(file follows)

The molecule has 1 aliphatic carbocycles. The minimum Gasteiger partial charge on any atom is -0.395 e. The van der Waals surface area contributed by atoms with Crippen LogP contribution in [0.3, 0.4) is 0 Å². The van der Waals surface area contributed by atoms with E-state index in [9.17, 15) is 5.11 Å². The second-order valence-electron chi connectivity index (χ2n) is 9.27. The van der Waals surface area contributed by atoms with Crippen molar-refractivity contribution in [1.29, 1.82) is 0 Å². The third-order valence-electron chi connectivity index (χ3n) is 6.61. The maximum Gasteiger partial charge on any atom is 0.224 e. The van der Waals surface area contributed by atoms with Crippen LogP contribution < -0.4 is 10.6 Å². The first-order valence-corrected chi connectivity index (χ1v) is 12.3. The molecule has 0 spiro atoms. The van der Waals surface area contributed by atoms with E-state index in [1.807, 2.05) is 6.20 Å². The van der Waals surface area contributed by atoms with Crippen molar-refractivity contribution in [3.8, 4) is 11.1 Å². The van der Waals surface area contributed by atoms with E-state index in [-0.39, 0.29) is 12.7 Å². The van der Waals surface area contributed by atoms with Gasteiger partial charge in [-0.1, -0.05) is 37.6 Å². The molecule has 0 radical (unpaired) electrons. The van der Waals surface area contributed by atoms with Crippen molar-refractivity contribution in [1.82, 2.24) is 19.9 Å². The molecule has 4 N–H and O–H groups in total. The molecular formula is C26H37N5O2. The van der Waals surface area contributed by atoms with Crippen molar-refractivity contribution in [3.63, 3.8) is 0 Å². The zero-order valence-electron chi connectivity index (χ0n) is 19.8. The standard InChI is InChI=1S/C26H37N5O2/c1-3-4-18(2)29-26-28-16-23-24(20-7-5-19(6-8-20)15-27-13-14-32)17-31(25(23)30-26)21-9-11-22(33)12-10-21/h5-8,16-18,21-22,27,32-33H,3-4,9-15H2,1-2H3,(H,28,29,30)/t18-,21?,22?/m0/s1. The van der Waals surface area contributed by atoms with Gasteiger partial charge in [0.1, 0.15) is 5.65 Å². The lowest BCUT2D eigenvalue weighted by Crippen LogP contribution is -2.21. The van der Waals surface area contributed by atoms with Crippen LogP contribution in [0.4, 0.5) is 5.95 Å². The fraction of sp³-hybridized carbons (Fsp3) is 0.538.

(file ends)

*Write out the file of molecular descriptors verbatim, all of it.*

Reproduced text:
The molecule has 1 aliphatic carbocycles. The minimum Gasteiger partial charge on any atom is -0.395 e. The van der Waals surface area contributed by atoms with Crippen LogP contribution in [0.3, 0.4) is 0 Å². The van der Waals surface area contributed by atoms with E-state index in [9.17, 15) is 5.11 Å². The second-order valence-electron chi connectivity index (χ2n) is 9.27. The van der Waals surface area contributed by atoms with Crippen molar-refractivity contribution in [1.29, 1.82) is 0 Å². The third-order valence-electron chi connectivity index (χ3n) is 6.61. The maximum Gasteiger partial charge on any atom is 0.224 e. The van der Waals surface area contributed by atoms with Crippen LogP contribution < -0.4 is 10.6 Å². The first-order valence-corrected chi connectivity index (χ1v) is 12.3. The molecule has 0 spiro atoms. The van der Waals surface area contributed by atoms with E-state index in [1.807, 2.05) is 6.20 Å². The van der Waals surface area contributed by atoms with Crippen molar-refractivity contribution in [3.8, 4) is 11.1 Å². The van der Waals surface area contributed by atoms with E-state index in [-0.39, 0.29) is 12.7 Å². The van der Waals surface area contributed by atoms with Gasteiger partial charge in [-0.1, -0.05) is 37.6 Å². The molecule has 0 radical (unpaired) electrons. The van der Waals surface area contributed by atoms with Crippen molar-refractivity contribution in [1.82, 2.24) is 19.9 Å². The molecule has 4 N–H and O–H groups in total. The molecular formula is C26H37N5O2. The van der Waals surface area contributed by atoms with Crippen molar-refractivity contribution in [3.63, 3.8) is 0 Å². The zero-order valence-electron chi connectivity index (χ0n) is 19.8. The standard InChI is InChI=1S/C26H37N5O2/c1-3-4-18(2)29-26-28-16-23-24(20-7-5-19(6-8-20)15-27-13-14-32)17-31(25(23)30-26)21-9-11-22(33)12-10-21/h5-8,16-18,21-22,27,32-33H,3-4,9-15H2,1-2H3,(H,28,29,30)/t18-,21?,22?/m0/s1. The van der Waals surface area contributed by atoms with Gasteiger partial charge in [0.1, 0.15) is 5.65 Å². The lowest BCUT2D eigenvalue weighted by Crippen LogP contribution is -2.21. The van der Waals surface area contributed by atoms with Crippen LogP contribution in [0.4, 0.5) is 5.95 Å². The fraction of sp³-hybridized carbons (Fsp3) is 0.538.